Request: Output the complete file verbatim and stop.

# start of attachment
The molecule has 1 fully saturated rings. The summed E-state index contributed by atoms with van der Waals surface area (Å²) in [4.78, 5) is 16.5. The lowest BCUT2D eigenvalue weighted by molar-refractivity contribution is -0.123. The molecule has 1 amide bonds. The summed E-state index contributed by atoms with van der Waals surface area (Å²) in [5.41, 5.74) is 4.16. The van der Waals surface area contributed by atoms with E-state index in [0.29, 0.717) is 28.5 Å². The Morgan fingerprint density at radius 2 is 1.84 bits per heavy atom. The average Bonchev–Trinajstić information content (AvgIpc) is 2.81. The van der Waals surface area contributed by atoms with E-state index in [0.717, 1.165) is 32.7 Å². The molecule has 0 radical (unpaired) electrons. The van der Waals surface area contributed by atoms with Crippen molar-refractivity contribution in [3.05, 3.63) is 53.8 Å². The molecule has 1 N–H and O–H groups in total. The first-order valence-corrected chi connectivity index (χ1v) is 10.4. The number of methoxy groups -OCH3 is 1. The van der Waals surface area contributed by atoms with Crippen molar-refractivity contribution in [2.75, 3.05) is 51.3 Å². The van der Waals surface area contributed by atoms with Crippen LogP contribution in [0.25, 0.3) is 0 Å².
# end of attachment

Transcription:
The molecule has 1 fully saturated rings. The summed E-state index contributed by atoms with van der Waals surface area (Å²) in [4.78, 5) is 16.5. The lowest BCUT2D eigenvalue weighted by molar-refractivity contribution is -0.123. The molecule has 1 amide bonds. The summed E-state index contributed by atoms with van der Waals surface area (Å²) in [5.41, 5.74) is 4.16. The van der Waals surface area contributed by atoms with E-state index in [0.29, 0.717) is 28.5 Å². The Morgan fingerprint density at radius 2 is 1.84 bits per heavy atom. The average Bonchev–Trinajstić information content (AvgIpc) is 2.81. The van der Waals surface area contributed by atoms with E-state index in [0.717, 1.165) is 32.7 Å². The molecule has 0 radical (unpaired) electrons. The van der Waals surface area contributed by atoms with Crippen molar-refractivity contribution in [3.05, 3.63) is 53.8 Å². The molecule has 1 N–H and O–H groups in total. The first-order valence-corrected chi connectivity index (χ1v) is 10.4. The number of methoxy groups -OCH3 is 1. The van der Waals surface area contributed by atoms with Crippen molar-refractivity contribution in [2.75, 3.05) is 51.3 Å². The van der Waals surface area contributed by atoms with Crippen LogP contribution in [0.25, 0.3) is 0 Å².